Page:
Does your child have difficulty learning or doing a new or unfamiliar task? Does he appear clumsy or avoid participating in sports or other physical activities? Does he have trouble coming up with new play ideas or knowing how to play with toys? If this sounds familiar, your child might have difficulty with motor planning. Motor planning is the ability of the brain to conceive of, organize, and carry out a sequence of unfamiliar actions. If your child needs help with motor planning, read on for 5 helpful tips.
5 Ways to Help Your Child with Motor Planning:
- Do activities that are composed of a series of steps (i.e. making a craft, making a sandwich, or creating an obstacle course). As you do this, help your child identify, plan, and execute the steps to promote the ability to sequence and map actions. Break down the steps to make them more manageable and attainable, which can build self-esteem.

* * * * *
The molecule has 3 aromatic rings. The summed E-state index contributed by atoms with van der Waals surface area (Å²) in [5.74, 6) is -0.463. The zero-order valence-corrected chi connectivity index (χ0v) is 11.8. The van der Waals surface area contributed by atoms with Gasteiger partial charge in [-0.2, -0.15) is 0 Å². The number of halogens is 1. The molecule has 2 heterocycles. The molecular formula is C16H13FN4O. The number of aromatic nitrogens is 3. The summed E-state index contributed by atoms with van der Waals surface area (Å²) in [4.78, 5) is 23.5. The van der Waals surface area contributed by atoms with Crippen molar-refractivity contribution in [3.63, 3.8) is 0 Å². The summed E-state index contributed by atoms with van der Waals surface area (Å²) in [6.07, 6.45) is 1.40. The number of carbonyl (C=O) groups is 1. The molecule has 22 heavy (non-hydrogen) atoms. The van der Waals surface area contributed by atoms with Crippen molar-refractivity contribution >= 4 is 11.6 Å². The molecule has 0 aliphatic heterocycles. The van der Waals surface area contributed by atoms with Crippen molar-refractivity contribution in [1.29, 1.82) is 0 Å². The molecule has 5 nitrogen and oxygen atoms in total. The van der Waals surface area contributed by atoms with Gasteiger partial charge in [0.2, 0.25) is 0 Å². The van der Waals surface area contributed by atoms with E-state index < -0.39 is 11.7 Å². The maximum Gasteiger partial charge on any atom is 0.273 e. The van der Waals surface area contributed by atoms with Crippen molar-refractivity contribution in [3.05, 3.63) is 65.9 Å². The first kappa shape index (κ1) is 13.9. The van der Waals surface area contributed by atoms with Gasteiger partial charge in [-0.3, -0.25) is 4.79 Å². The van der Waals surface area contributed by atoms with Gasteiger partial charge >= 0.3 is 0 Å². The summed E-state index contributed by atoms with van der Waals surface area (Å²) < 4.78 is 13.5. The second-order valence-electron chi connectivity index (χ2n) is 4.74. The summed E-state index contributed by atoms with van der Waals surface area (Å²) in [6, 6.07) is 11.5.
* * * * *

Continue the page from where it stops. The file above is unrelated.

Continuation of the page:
- Determine what aspects of motor planning are a strength for your child (e.g. imitation, following verbal directions, timing, sequencing, coming up with ideas). Play to these strengths when doing activities with your child to compensate for the areas of difficulty.
- Engage your child in activities that involve climbing over, under and around large objects. For example, playing on playground equipment or coming up with obstacle courses will help your child gain basic knowledge of how to move his body through space.
- Encourage your child to come up with an idea for a new activity, or a new way to play with a toy or equipment, to promote motor planning.
- Play games that involve imitation (e.g. Follow the Leader, Itsy Bitsy Spider, etc…) to help your child to plan actions based on watching and copying peers.
For more information on motor planning, contact our occupational therapy department.